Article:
Eddie Redmayne followed up his Academy Award-winning performance as Stephen Hawking in The Theory of Everything with another awards-baiting turn the very next year, but despite landing a second consecutive Best Actor nomination, The Danish Girl didn’t come without controversy.
Tom Hooper’s adaptation of David Ebershoff’s novel of the same name, which was inspired by the lives of painters Lili Elbe and Gerda Wegener, came in for criticism after Redmayne was tasked to play one of the first known recipients of gender reassignment surgery, a role that many believe should have gone to a member of the trans community.
Now that diversity and representation have become increasingly important to the Hollywood conversation, Redmayne admitted in an interview with The Times that he would turn down the part were it to be offered to him today.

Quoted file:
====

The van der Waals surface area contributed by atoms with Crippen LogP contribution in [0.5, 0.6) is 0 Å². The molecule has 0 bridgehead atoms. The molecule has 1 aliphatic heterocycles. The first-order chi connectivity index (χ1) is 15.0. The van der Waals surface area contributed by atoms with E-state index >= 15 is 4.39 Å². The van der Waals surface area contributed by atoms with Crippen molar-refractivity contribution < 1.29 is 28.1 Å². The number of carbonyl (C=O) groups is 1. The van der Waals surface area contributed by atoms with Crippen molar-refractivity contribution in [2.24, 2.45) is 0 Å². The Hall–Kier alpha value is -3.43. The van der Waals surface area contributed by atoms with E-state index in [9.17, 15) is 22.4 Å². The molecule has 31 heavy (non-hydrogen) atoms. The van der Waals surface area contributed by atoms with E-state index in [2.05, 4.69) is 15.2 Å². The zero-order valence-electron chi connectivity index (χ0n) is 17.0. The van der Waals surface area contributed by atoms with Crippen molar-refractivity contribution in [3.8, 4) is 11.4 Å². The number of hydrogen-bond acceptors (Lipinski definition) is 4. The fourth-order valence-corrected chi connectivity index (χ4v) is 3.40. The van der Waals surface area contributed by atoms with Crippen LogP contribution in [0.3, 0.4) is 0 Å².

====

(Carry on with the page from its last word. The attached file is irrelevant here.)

“No, I wouldn’t take it on now. I made that film with the best intentions, but I think it was a mistake. The bigger discussion about the frustrations around casting is because many people don’t have a chair at the table. There must be a leveling, otherwise we are going to carry on having these debates.”
Redmayne has been a vocal supporter of the trans community, despite headlining the increasingly-derided J.K. Rowling’s Fantastic Beasts franchise as Newt Scamander, but it’s a case of too little too late in regards to The Danish Girl. It’s been almost six years since the biopic hit theaters, and while it was greeted with plenty of critical acclaim and an Oscar win for Alicia Vikander, but it still doesn’t sit right with many people.